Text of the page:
The Telegraph
Since 1st March, 1999
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Meru does what Rio could not

New Delhi/Kohima, July 8: After blocking Nagaland chief minister Neiphiu Rio’s “peace mission” to Bangkok, the Centre has finally allowed state tourism and land revenue minister Vatsu Meru to travel to the Thai capital to meet the NSCN (I-M) leadership.

Meru is likely to have a “consultative meeting” with the Naga leaders ahead of the next round of talks between the Centre and the NSCN (I-M) from July 15.

Rio’s proposed Bangkok date was cancelled last week, a day after he announced that the Union home ministry had cleared the trip. The NSCN (I-M) accused the PMO of scuttling the move. It would have allowed the state government to directly participate in the peace talks.

Meru, who left for the Thai capital yesterday, will “try to salvage the setback caused by the cancellation of the chief minister’s visit,” a source said.

NSCN (I-M) deputy information kilonser (minister) Karaiba Chawang said Meru’s meeting with the outfit’s collective leaders — Isak Chisi Swu and Th. Muivah — would be “consultative” in nature.

He said the discussions would centre on issues pertaining to reconciliation of various warring Naga militant groups.

He, however, insisted that the state government’s role in the peace process would remain that of a “facilitator.”

Meru, during his meeting with the militant leaders, is likely to highlight the initiatives taken by the state government for fostering unity among the various militant groups.

The reconciliation moves of the Naga Hoho had suffered a setback recently when the NSCN (I-M) refused to co-operate with its reconciliation commission, questioning the “integrity and impartiality” of some members of the panel.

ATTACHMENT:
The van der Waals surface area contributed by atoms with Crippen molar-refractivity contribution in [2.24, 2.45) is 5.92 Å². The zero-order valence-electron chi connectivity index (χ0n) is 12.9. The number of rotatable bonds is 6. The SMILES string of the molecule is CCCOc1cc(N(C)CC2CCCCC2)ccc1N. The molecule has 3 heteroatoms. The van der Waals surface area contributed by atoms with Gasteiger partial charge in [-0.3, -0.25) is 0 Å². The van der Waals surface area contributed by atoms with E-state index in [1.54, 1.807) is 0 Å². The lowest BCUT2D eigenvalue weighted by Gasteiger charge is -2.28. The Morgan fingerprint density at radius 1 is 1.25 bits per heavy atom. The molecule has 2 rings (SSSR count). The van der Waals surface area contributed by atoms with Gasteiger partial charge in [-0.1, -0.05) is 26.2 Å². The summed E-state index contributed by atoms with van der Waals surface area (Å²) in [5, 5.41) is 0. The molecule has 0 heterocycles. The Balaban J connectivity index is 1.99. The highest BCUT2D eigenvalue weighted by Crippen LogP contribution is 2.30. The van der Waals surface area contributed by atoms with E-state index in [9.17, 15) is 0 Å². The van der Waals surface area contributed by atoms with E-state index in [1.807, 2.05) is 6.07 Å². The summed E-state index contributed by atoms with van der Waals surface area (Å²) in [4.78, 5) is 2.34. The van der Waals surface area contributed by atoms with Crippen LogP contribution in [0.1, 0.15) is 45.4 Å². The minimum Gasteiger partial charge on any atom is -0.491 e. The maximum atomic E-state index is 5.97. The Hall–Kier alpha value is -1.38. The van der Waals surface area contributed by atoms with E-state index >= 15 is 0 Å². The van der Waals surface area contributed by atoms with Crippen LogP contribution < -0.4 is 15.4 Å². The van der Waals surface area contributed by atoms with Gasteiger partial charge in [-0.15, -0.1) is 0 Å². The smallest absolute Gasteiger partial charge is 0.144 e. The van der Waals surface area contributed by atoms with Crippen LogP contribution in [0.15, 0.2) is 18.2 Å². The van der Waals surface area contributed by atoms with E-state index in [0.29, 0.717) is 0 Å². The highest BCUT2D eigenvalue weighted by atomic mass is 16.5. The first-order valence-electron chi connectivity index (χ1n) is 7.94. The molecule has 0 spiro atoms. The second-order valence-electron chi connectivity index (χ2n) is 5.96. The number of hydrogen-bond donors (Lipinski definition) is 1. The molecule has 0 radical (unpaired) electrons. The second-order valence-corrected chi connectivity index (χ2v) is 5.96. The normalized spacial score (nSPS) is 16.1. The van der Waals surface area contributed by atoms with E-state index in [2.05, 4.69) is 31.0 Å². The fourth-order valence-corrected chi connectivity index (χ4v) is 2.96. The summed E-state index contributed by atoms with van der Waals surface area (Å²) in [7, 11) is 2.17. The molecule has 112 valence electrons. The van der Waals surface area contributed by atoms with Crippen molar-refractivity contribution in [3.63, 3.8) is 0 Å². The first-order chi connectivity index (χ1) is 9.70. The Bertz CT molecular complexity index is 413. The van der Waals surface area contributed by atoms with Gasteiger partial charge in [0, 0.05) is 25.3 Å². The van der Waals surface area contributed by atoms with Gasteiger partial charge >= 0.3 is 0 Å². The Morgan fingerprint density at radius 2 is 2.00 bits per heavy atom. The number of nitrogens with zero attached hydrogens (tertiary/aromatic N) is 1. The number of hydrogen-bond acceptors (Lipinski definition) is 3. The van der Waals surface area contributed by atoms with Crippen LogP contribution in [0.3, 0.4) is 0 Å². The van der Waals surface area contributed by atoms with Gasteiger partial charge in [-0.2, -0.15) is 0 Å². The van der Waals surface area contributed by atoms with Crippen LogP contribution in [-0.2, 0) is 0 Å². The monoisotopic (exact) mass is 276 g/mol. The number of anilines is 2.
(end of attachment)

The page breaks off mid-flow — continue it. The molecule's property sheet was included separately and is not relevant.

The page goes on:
Meru was entrusted with the role of the “state government’s emissary” since he is “non-controversial and low profile.” His visit would not attract as much media attention as Rio’s would have, sources in Nagaland said.

The next round of talks between the Centre and the NSCN (I-M) is crucial in terms of the issues that are likely to come up for discussion.

“Matters should be expedited as there has been a tendency to delay over trivial issues that can be settled with ease. The sooner there’s a solution the better for the state,” Rio said.

He emphasised two points that could hasten the peace process — the appointment of a political emissary and charting a blueprint for the integration of all Naga-inhabited areas into a single administrative unit.

The ceasefire with the NSCN (I-M) expires on July 31. Rio, during his visit to the capital, said the three conditions laid down by the outfit for the extension have been “amicably” resolved.

One of the conditions, he said, was withdrawal of the Disturbed Areas Act, which the group views as being incompatible with the ceasefire.

“The Disturbed Areas Act and the Armed Forces (Special Powers) Act, if they are not allowed to lapse, could send a wrong message. These are contradictory to the peace process,” Nagaland home minister T.M. Lotha said.

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